Drawings that make me happy
Focusing on the pencil lines
Drawing to help fight depression
Seventeen - Oh - One - D - my most drawn thing ever
This is a post that I originally wrote a year or so ago – admitting somethings about myself during a bad time, a very bad time. I took it down because a few people told me to stop moaning publicly – that hurt a lot – open up get told to shut up – but it’s a reasonable opinion I suppose, who wants to read the words of a depressed illustrator. Well I’m re-writing it (sorry haters – not really – well maybe yes don’t mean to offend – god damn it – this is depression for you, anyway – still in brackets and writing this instead of backspacing to it) for a few reasons. One being I want to, two I have a hopefully more positive spin as although I’m still a huge ball of self doubt, hate and everything in between – I am trying to get past it and if there’s one activity that aids this it’s drawing.
As the tagline says – I do rather like to draw, and I do – I love drawing its what makes me want to do it as a job. The job part stresses me, frightens me, excites me, compels me and drives me to draw, draw more, draw better just draw. I’ve manage to eek this freelance thing for nearly 3 years thanks in no small part to Mr. Chris Beer and Splinter Design, plus a fair few other nice clients and the support of some good people who have come and gone but are appreciated always nonetheless, none more so at the moment as Ms. Deb Partington and Mr. Marc Aspinall.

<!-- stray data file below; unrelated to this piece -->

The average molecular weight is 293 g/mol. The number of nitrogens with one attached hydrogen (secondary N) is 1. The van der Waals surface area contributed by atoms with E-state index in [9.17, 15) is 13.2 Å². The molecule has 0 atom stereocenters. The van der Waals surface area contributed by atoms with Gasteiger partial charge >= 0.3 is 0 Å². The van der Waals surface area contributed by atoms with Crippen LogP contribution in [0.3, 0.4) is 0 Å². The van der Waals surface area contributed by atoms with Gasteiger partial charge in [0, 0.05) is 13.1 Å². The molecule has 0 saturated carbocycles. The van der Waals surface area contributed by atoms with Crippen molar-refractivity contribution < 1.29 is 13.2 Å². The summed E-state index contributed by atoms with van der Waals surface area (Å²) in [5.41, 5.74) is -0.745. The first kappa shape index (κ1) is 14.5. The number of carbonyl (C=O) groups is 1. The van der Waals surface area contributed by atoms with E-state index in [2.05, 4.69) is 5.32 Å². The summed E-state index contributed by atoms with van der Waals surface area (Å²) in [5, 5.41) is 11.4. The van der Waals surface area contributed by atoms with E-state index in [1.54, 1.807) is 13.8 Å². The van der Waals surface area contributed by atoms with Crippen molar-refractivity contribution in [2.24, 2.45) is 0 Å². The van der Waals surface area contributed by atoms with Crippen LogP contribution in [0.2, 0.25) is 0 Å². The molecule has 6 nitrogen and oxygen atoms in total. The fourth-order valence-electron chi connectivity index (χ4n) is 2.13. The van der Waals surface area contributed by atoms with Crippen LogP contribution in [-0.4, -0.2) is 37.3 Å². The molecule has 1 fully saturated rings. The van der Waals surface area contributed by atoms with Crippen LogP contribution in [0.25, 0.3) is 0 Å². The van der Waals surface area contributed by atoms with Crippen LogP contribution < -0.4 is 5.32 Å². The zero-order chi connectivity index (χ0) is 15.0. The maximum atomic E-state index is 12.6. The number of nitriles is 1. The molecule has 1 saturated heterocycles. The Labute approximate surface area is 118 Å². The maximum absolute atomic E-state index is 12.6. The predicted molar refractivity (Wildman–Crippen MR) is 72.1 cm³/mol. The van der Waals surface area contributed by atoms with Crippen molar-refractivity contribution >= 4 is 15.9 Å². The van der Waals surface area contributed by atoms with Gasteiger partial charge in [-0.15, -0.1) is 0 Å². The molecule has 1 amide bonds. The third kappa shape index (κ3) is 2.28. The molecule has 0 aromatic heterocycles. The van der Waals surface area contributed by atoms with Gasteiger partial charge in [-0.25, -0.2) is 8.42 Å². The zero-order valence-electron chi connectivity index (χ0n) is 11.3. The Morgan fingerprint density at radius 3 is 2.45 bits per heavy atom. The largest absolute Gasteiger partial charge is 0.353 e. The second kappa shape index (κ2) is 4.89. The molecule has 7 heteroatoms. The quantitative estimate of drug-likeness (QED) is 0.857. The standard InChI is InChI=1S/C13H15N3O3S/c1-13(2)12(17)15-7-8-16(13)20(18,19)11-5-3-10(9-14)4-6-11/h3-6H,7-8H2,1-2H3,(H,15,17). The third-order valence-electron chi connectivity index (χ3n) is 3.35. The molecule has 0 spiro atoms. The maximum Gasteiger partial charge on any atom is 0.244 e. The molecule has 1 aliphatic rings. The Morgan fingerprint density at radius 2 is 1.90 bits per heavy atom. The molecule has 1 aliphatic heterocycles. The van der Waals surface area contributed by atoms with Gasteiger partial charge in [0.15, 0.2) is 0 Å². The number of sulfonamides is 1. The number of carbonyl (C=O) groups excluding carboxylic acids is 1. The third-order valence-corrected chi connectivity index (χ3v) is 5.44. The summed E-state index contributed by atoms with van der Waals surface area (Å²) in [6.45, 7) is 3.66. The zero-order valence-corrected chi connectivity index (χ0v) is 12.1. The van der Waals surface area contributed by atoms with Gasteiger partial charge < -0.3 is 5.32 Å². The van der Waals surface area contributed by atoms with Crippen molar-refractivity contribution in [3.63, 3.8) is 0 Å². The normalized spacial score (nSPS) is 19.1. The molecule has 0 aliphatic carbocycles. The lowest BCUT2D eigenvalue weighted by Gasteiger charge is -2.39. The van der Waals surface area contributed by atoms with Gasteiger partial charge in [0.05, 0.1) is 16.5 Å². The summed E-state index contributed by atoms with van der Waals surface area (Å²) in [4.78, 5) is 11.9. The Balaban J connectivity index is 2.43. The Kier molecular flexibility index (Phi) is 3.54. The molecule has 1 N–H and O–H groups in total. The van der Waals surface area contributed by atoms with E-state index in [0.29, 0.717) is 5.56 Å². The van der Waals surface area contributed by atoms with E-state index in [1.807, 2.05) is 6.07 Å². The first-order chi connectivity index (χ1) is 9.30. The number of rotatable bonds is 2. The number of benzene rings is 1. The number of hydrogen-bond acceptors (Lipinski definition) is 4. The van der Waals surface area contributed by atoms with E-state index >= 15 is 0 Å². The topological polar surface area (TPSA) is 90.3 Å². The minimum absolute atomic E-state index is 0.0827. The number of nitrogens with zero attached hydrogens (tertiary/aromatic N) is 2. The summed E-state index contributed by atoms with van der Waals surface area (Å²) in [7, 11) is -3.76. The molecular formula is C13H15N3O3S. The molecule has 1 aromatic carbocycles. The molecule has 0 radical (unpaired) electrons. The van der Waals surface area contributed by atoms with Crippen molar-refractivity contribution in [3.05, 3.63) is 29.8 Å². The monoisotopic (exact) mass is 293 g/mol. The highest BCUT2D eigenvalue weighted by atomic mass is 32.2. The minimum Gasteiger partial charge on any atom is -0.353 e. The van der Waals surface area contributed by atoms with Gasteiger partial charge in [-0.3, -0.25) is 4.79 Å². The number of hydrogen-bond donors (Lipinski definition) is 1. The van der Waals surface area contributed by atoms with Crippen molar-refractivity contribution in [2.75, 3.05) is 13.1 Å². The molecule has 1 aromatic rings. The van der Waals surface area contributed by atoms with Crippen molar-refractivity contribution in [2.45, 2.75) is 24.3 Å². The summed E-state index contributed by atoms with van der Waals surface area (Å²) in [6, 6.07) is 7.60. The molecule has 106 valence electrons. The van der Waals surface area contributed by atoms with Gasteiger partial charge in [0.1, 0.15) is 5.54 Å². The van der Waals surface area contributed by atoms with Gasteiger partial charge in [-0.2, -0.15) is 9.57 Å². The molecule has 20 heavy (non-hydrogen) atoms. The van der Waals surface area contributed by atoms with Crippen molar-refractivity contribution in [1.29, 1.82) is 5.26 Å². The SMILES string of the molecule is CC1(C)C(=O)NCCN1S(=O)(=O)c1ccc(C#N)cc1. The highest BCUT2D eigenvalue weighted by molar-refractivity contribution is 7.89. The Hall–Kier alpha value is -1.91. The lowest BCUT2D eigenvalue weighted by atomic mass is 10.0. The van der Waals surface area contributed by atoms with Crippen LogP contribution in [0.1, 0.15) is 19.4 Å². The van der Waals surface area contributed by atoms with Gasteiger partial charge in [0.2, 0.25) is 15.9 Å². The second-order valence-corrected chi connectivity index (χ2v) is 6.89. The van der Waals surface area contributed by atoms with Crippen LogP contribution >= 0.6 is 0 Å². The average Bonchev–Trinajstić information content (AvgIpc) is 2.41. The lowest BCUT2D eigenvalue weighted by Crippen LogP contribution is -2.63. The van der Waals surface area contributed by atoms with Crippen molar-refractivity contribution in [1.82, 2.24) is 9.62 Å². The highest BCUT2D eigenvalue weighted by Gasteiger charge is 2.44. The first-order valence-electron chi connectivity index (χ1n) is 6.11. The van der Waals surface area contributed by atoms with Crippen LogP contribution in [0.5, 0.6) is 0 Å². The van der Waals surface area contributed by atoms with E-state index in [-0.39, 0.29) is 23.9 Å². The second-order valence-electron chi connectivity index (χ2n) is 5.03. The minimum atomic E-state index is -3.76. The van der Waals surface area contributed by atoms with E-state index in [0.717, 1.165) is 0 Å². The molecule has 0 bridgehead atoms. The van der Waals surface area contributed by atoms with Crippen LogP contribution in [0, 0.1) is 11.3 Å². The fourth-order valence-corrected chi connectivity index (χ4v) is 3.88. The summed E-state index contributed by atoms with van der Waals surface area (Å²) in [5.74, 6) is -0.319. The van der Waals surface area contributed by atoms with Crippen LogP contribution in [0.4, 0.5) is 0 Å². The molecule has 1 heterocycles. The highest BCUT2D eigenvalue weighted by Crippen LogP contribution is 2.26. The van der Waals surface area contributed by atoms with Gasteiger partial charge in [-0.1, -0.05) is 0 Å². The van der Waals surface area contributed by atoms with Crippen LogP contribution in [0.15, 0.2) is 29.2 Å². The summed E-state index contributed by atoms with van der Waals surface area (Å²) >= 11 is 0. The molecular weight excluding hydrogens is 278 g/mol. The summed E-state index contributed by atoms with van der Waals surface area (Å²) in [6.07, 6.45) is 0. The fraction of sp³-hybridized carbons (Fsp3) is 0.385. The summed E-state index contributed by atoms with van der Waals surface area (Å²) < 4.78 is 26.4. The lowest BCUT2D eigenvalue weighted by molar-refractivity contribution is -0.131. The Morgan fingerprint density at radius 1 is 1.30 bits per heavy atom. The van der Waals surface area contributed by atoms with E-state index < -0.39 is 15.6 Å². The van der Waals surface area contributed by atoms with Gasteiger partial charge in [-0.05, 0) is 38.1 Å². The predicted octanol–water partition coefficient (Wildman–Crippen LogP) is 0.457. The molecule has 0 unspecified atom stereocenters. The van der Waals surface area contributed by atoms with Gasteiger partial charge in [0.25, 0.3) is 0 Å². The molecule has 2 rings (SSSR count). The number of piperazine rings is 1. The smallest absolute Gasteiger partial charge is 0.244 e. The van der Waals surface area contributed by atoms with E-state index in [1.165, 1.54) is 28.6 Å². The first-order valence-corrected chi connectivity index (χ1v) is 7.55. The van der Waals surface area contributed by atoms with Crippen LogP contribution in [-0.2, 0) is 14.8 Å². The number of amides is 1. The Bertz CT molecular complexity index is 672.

Through it all though has been the dark part the doubt, the hate, the irrational feelings, I’ve come to learn more and more people suffer with it but when you’re going through it you feel so alone – totally alone, you’re afraid to bring it up – incase of ridicule or it being brushed off and then you feel like you’re just moaning and you should ‘man up’ as it where, stop complaining if something’s wrong just do something about it. A really take charge suggestion if 99% of your brain isn’t wired to telling you how terrible you are and what a burden you are to everyone and everything. Trapped within an endless cycle with no warning when you can get even further entrenched inside the dark walls of your mind.